- Words, ie the Shabd – Your chosen song should have lyrics which express a mood, ‘Bhav-geet’. It has to convey, a ‘rasa’, an essence, an emotion, ie happiness, sadness, longing, devotion, anger etc. Check out movie songs, these cover a wide range of human emotions, choose one which resonates with your current mood. Random words stuck together is not a song, avoid this stuff. (You can also sing in Aakaar, ie vocalise just the sound of ‘aaaa’ in the chosen beat/melody, but attempt this after 1yr of the daily song practice.)
- Beat, ie the Taala – Every song has a tempo, ie you can clap your hands in time with it. So first try to tap your foot along the beat of the song you choose to sing. Taala is an entire concept by itself, an entire subtle philosophy of the ‘Taa’ and ‘La’ akshar and what they stand for.
- Melody ie the Raag – You are required to sing a song, ie your voice should reach into the notes/ Swar – Sa, Re, Ga, Ma, Pa, Dha, Ni…, you are supposed to modulate your voice. This rhythm of the sound notes, their melodious ‘movement’ is called Raag in Bharatiya classical music. There are over 800 Raag and further about 400 Ragini in our music. Generally old movie songs from all Bharatiya language are set to the melody of the Raag. Performing rap or reciting in a plain monotone is not ‘singing’, avoid this.
Choose your songs and sing loudly, confidently. Try to pronounce the words clearly, follow the beat and the melody the best you can. And it is perfectly ok if you miss a beat or sound off-tune, you are after all learning how to sing. Try to hear your own voice with your own ears as you sing the songs. Becoming aware of your own voice is a big achievement in spiritual practice. This daily song will also help you practice ‘hearing’. Ultimately your ears have to be trained to ‘hear’ the fundamental sound of Om, the Anahata Naad, the ‘unstruck’ sound and the daily song will help you achieve this with time. Try to feel the sound vibrating in your throat, chest, upper abdomen. With time, you will sense that these sound vibrations are actually emanating from your navel/ Nabhi. When this happens, you will have completed a very significant phase in your Sangeet Sadhana.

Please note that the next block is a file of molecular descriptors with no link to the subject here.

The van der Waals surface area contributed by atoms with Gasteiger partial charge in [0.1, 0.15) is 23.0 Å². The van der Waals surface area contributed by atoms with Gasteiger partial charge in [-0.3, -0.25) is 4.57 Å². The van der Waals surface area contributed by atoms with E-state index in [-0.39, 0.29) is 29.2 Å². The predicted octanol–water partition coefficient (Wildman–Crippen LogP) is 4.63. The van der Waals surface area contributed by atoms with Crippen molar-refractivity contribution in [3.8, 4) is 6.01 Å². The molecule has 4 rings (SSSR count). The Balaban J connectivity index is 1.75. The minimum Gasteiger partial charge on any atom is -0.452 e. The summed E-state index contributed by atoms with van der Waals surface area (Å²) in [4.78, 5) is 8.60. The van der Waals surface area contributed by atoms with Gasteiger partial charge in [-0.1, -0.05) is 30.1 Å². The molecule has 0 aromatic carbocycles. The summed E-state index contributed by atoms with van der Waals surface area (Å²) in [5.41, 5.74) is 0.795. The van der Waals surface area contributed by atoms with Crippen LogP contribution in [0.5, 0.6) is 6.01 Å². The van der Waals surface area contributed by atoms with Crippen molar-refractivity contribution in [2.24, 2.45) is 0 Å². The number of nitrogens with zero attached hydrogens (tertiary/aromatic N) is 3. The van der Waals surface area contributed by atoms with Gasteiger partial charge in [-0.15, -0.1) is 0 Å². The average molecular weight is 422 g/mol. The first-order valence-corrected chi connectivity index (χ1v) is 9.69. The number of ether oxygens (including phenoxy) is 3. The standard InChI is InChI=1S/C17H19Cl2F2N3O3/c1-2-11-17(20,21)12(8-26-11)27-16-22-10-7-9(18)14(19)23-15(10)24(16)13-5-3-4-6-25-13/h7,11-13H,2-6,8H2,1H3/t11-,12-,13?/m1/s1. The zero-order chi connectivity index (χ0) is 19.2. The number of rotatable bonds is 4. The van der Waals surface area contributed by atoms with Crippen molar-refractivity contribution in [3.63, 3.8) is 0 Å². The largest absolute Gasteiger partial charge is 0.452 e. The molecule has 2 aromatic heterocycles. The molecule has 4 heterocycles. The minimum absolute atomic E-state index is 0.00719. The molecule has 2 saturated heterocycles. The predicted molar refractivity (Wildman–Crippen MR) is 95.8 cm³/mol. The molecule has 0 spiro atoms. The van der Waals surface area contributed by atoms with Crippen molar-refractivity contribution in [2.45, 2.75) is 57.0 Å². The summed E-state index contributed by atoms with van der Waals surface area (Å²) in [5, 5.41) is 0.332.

Sound evolves from Silence in 4 distinct phases (Para, Pashchanti, Madhyama, Vaikhari). When you start feeling the vibration of the ‘sound’ in your navel, it means that you are now becoming aware of the Silence ie reaching towards the point of Para. Here ‘Silence’ does not mean ’emptiness’, it is not shunya. Silence here is the Poorna, the ‘completeness’, the conscious energy which has the potential to create anything and everything. Poorna is Advaita.
And if you critically analyse, as you sing, you are using the power of Silence strategically intertwined with the Sapta-Swar, Sa, Re…. Ni in a melodious, rhythmic format and also generating some emotions along the way. So with each song that you sing, you are subtly cleansing your own self, getting rid of the impurities in your astral body, moving forwards towards the Self. Singing is not a task, it can never be by force, you sing because you enjoy singing. You are singing for your own self, for your own enjoyment. This emotion in your mind generates very deep happiness on the inside. And happiness / Anand is also the Advaita.